It is clear from the above discussion of the latest Precambrian, that the Cambrian explosion did not occur in a biological vacuum. Although many of the fossil specimens are enigmatic and difficult to classify, they nonetheless show significant biological diversity. Furthermore, at least a few living phyla had already appeared by the beginning of the Cambrian, and other forms likely represented stem groups related to later-evolving phyla.


1. C. Darwin, 1872, On the Origin of Species by Means of Natural Selection, 6th ed., p 234-255.
2. Summaries of the early fossil record of life can be found in Schopf, J.W. (ed,), 1983, Earth’s Early Biosphere: Its Origin and Evolution, Princeton University Press; and Knoll, A.H., 2003, Life on a Young Planet: The First Three Billion Years of Evolution on Earth, Princeton University Press. During the writing of this essay, a new fossil discovery from Australia has indicated the presence of possible sponge-grade metazoans in rocks 640-650 million years ago. See Maloof, A.C., et al., 2010, “Possible animal-body fossils in pre-Marinoan limestones from South Australia,” Nature Geoscience doi:10.1038/ngeo934.
3. Li, C-W., J-Y Chen, and T-E Hua, 1998, “Precambrian sponges with cellular structures,” Science 279: 879-882. Xiao, S, X. Yuan, and A.H. Knoll, 2000, “Eumetazoan fossils in terminal Proterozoic phosphorites?,” Proceedings of the National Academy of Science 97(25): 13684-13689.
4. J-Y Chen, et al., 2000, “Precambrian animal diversity: Putative phosphatized embryos from the Doushanto Formation of China,” Proceedings of the National Academy of Science 97 (9): 4457-4462. Xiao, S., and A.H, Knoll, 2000, “Phosphatized animal embryos from the Neoproterozoic Doushantuo Formation at Weng’an, Guizhou, south China,” Journal of Paleontology 74 (5): 767-788. J-Y Chen et al., 2006, “Phosphatized polar lobe-forming embryos from the Precambrian of southwest China,” Science 312: 163-165. Xiao, S., J.W. Hagadorn, C. Zhou, and X. Yuan, 2007, “Rare helical spheroidal fossils from the Doushantuo lagerstatte: Ediacaran animal embryos come of age?,” Geology 35 (2): 115-118.
5. Seilacher, A., 1999, “Biomat-related lifestyles in the Precambrian,” Palaios 14: 86-93.
6. Fedonkin, M.A., 1992, “Vendian faunas and the early evolution of metazoa,” IN, J.H. Lipps and P.W. Signor (eds.), Origin and Early Evolution of the Metazoa, Plenum Press, New York, p.87-129. Jenkins, R.J.F., 1992, “Functional and ecological aspects of Ediacaran assemblages,” IN, J.H. Lipps and P.W. Signor (eds.), Origin and Early Evolution of the Metazoa, Plenum Press, New York, p.131-176.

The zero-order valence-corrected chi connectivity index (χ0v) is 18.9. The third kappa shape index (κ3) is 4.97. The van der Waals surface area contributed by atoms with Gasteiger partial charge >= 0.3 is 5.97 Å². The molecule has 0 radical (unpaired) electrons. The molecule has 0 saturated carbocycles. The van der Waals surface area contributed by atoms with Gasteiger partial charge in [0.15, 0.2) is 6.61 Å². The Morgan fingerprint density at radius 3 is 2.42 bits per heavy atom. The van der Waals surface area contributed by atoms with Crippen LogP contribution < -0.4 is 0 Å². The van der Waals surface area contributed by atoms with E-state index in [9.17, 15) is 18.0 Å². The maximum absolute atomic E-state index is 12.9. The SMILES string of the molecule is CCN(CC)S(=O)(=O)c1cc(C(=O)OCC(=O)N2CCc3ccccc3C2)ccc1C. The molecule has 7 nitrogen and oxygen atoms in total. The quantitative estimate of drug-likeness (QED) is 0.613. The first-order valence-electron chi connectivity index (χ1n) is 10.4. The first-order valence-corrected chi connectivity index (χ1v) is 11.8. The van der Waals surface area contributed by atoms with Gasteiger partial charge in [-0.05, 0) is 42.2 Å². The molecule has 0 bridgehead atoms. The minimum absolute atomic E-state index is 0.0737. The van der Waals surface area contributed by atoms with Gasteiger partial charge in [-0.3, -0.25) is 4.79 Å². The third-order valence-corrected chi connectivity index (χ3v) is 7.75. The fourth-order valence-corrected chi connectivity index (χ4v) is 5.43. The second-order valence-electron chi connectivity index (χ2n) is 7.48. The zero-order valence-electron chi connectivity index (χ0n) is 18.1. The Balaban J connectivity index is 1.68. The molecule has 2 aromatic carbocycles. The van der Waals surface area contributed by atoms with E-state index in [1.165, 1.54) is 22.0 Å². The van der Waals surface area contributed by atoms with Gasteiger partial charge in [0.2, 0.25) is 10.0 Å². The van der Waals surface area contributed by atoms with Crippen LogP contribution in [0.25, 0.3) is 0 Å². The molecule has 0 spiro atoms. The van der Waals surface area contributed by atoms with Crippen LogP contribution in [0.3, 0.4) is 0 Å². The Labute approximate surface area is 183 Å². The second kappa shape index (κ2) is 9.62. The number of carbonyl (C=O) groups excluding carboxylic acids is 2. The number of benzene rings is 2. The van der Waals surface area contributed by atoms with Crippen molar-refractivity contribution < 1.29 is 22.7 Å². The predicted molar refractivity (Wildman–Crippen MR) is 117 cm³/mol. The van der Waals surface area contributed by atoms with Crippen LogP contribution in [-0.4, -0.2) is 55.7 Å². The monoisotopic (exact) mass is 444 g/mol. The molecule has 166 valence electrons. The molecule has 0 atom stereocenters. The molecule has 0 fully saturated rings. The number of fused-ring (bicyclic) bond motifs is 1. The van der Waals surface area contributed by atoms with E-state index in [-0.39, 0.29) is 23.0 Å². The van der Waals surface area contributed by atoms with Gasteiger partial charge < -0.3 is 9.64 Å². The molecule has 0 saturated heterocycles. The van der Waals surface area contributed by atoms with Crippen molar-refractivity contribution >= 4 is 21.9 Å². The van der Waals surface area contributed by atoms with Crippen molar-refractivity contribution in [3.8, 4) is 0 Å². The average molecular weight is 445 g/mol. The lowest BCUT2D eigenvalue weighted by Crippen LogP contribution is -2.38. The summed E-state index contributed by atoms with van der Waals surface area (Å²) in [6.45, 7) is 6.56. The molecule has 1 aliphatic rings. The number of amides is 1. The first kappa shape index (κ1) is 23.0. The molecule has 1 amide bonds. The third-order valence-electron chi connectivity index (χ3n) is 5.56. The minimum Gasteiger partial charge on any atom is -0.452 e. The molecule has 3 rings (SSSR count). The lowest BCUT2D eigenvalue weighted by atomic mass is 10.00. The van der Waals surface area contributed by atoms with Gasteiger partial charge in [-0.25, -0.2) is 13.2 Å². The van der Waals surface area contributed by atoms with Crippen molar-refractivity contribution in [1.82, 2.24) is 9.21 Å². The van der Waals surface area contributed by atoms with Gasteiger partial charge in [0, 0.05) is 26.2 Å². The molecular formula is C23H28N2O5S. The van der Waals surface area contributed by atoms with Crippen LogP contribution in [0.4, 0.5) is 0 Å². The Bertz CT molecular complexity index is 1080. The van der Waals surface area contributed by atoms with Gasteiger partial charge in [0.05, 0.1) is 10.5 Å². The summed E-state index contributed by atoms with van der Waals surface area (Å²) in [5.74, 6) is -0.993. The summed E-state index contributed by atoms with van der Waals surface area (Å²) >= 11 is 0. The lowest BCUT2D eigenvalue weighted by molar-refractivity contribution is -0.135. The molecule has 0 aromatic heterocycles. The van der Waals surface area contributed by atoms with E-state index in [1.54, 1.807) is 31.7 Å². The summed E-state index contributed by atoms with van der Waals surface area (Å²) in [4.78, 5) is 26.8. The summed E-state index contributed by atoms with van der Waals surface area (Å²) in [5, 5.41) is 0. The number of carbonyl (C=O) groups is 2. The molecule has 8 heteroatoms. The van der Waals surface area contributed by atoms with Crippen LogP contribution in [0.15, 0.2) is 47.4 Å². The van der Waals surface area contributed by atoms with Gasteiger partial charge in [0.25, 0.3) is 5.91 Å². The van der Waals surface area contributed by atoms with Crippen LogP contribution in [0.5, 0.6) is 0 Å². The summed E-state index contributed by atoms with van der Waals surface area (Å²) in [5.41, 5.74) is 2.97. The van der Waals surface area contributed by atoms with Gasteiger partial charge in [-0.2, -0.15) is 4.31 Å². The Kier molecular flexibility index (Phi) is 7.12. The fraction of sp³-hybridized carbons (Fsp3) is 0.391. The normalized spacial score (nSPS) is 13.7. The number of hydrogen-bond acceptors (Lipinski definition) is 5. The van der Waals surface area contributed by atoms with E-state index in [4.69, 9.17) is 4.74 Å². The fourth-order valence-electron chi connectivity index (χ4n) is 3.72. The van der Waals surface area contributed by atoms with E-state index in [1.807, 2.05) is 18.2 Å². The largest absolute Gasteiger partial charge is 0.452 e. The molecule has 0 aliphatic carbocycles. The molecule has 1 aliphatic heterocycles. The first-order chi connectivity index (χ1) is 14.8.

7. Gehling, J.G., 1988, “A cnidarian of actinian-grade from the Ediacaran Pound Subgroup, South Australia,” Alcheringa 12:299-314.
8. Gehling, J. G., and Rigby, K., 1996, “Long expected sponges from the Neoproterozoic Ediacara fauna of South Australia,” Journal of Paleontology 70(2): 185-195.
9. Gehling, J.G., 1987, “Earliest known echinoderm -- a new Ediacaran fossil from the Pound Subgroup of South Australia,” Alcheringa 11:337-345.
10. Narbbonne, G.M., M. Laflamme, C. Greentree, and P. Trusler, 2009, “Reconstructing a lost world: Ediacaran rangeomorphs from Spaniard’s Bay, Newfoundland,” Journal of Paleontology 83(4): 503-523.
11. Conway Morris, S., 1993, “Ediacaran-like fossils in Cambrian Burgess Shale-type faunas of North America,” Palaeontology 36(3): 593-635.
12. Dzik, J., 2003, “Anatomical information content in the Ediacaran fossils and their possible zoological affinities,” Integrative and Comparative Biology 43: 114-126. Fedonkin, M.A., 2003, “The origin of the Metazoa in light of the Proterozoic fossil record,” Paleontological Research 7(1): 9-41.
13. Fedonkin, M.A., and Waggoner, B.M., 1997, “The later Precambrian fossil Kimberella is a mollusc-like bilaterian organism,” Nature 388:868-871.
14. Crimes, T.P., 1992, “The record of trace fossils across the Proterozoic-Cambrian boundary,” IN, J.H. Lipps and P.W. Signor (eds.), Origin and Early Evolution of the Metazoa, Plenum Press, New York, p.177-202. Zhu, M., 1997, “Precambrian-Cambrian trace fossils from eastern Yunnan, China: Implications for Cambrian explosion,” IN Junyuan Chen, Yen-nien Cheng, and H.V. Iten (eds.), The Cambrian Explosion and the Fossil Record, Bulletin of the National Museum of Natural Science No. 10 (Taichung, Taiwan, China), p. 275-312.
15. Chen, Z., S. Bengtson, C-M. Zhou, H. Hua, and Z. Yue., 2008, Tube structure and original composition of Sinotubulities: Shelly fossils from the late Neoproterozoic in southern Shaanxi, China, Lethaia 41: 37-45. Hofmann, H.J., and E.W. Mountjoy, 2001, Namacalathus-Cloudina assemblage in Neoproterozoic Miette Group (Byng Formation), British Columbia: Canada’s oldest shelly fossils, Geology 29: 1091-1094. Grotzinger, J.P., W.A. Watters, and A.H. Knoll, 2000, Calcified metazoans in thrombolite-stromatolite reefs of the terminal Proterozoic Nama Group, Namibia, Paleobiology 26(3): 334-359.